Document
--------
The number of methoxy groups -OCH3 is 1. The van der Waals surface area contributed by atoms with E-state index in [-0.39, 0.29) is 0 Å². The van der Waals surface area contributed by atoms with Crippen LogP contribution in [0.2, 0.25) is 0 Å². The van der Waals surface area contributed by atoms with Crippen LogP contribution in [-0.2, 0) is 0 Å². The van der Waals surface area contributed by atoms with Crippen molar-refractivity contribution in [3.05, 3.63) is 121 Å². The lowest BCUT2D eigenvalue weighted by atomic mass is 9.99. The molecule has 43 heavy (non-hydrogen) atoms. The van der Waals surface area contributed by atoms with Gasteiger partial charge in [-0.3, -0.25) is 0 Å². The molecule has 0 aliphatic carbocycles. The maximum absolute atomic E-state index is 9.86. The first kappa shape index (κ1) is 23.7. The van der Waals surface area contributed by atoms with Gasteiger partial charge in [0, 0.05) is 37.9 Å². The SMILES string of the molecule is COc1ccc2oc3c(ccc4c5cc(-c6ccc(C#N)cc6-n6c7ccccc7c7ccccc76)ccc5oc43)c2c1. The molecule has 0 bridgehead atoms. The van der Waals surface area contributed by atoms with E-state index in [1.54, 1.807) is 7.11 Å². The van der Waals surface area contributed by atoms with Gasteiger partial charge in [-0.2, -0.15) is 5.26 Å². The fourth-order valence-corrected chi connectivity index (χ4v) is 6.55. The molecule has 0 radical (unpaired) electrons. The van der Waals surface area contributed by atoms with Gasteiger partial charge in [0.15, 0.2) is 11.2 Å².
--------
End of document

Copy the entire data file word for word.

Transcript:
The number of methoxy groups -OCH3 is 1. The van der Waals surface area contributed by atoms with E-state index in [-0.39, 0.29) is 0 Å². The van der Waals surface area contributed by atoms with Crippen LogP contribution in [0.2, 0.25) is 0 Å². The van der Waals surface area contributed by atoms with Crippen LogP contribution in [-0.2, 0) is 0 Å². The van der Waals surface area contributed by atoms with Crippen molar-refractivity contribution in [3.05, 3.63) is 121 Å². The lowest BCUT2D eigenvalue weighted by atomic mass is 9.99. The molecule has 43 heavy (non-hydrogen) atoms. The van der Waals surface area contributed by atoms with Gasteiger partial charge in [-0.3, -0.25) is 0 Å². The molecule has 0 aliphatic carbocycles. The maximum absolute atomic E-state index is 9.86. The first kappa shape index (κ1) is 23.7. The van der Waals surface area contributed by atoms with Gasteiger partial charge in [0, 0.05) is 37.9 Å². The SMILES string of the molecule is COc1ccc2oc3c(ccc4c5cc(-c6ccc(C#N)cc6-n6c7ccccc7c7ccccc76)ccc5oc43)c2c1. The molecule has 0 bridgehead atoms. The van der Waals surface area contributed by atoms with E-state index in [1.54, 1.807) is 7.11 Å². The van der Waals surface area contributed by atoms with Gasteiger partial charge in [-0.2, -0.15) is 5.26 Å². The fourth-order valence-corrected chi connectivity index (χ4v) is 6.55. The molecule has 0 radical (unpaired) electrons. The van der Waals surface area contributed by atoms with Gasteiger partial charge in [0.15, 0.2) is 11.2 Å².